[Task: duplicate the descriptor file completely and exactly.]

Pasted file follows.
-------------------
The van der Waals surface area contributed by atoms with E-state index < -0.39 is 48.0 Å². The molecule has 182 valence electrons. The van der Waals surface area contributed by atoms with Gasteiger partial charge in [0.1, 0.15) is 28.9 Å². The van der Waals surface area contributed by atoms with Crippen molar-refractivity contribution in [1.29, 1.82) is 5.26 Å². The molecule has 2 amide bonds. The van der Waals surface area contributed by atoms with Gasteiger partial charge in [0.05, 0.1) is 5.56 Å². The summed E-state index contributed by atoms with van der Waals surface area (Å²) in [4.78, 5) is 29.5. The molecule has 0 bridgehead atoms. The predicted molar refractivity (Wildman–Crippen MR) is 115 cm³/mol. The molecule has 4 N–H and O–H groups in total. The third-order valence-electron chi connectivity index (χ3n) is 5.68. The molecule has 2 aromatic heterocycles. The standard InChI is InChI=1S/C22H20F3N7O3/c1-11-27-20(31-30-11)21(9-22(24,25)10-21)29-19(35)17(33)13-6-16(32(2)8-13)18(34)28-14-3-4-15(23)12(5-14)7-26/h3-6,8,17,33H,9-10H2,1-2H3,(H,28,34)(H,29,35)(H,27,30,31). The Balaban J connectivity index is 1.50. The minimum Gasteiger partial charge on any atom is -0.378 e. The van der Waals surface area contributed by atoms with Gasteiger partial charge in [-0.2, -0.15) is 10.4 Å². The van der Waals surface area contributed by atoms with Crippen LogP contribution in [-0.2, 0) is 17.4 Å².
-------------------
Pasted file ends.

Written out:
The van der Waals surface area contributed by atoms with E-state index < -0.39 is 48.0 Å². The molecule has 182 valence electrons. The van der Waals surface area contributed by atoms with Gasteiger partial charge in [0.1, 0.15) is 28.9 Å². The van der Waals surface area contributed by atoms with Crippen molar-refractivity contribution in [1.29, 1.82) is 5.26 Å². The molecule has 2 amide bonds. The van der Waals surface area contributed by atoms with Gasteiger partial charge in [0.05, 0.1) is 5.56 Å². The summed E-state index contributed by atoms with van der Waals surface area (Å²) in [4.78, 5) is 29.5. The molecule has 0 bridgehead atoms. The predicted molar refractivity (Wildman–Crippen MR) is 115 cm³/mol. The molecule has 4 N–H and O–H groups in total. The third-order valence-electron chi connectivity index (χ3n) is 5.68. The molecule has 2 aromatic heterocycles. The standard InChI is InChI=1S/C22H20F3N7O3/c1-11-27-20(31-30-11)21(9-22(24,25)10-21)29-19(35)17(33)13-6-16(32(2)8-13)18(34)28-14-3-4-15(23)12(5-14)7-26/h3-6,8,17,33H,9-10H2,1-2H3,(H,28,34)(H,29,35)(H,27,30,31). The Balaban J connectivity index is 1.50. The minimum Gasteiger partial charge on any atom is -0.378 e. The van der Waals surface area contributed by atoms with Gasteiger partial charge in [-0.2, -0.15) is 10.4 Å². The van der Waals surface area contributed by atoms with Crippen LogP contribution in [-0.2, 0) is 17.4 Å².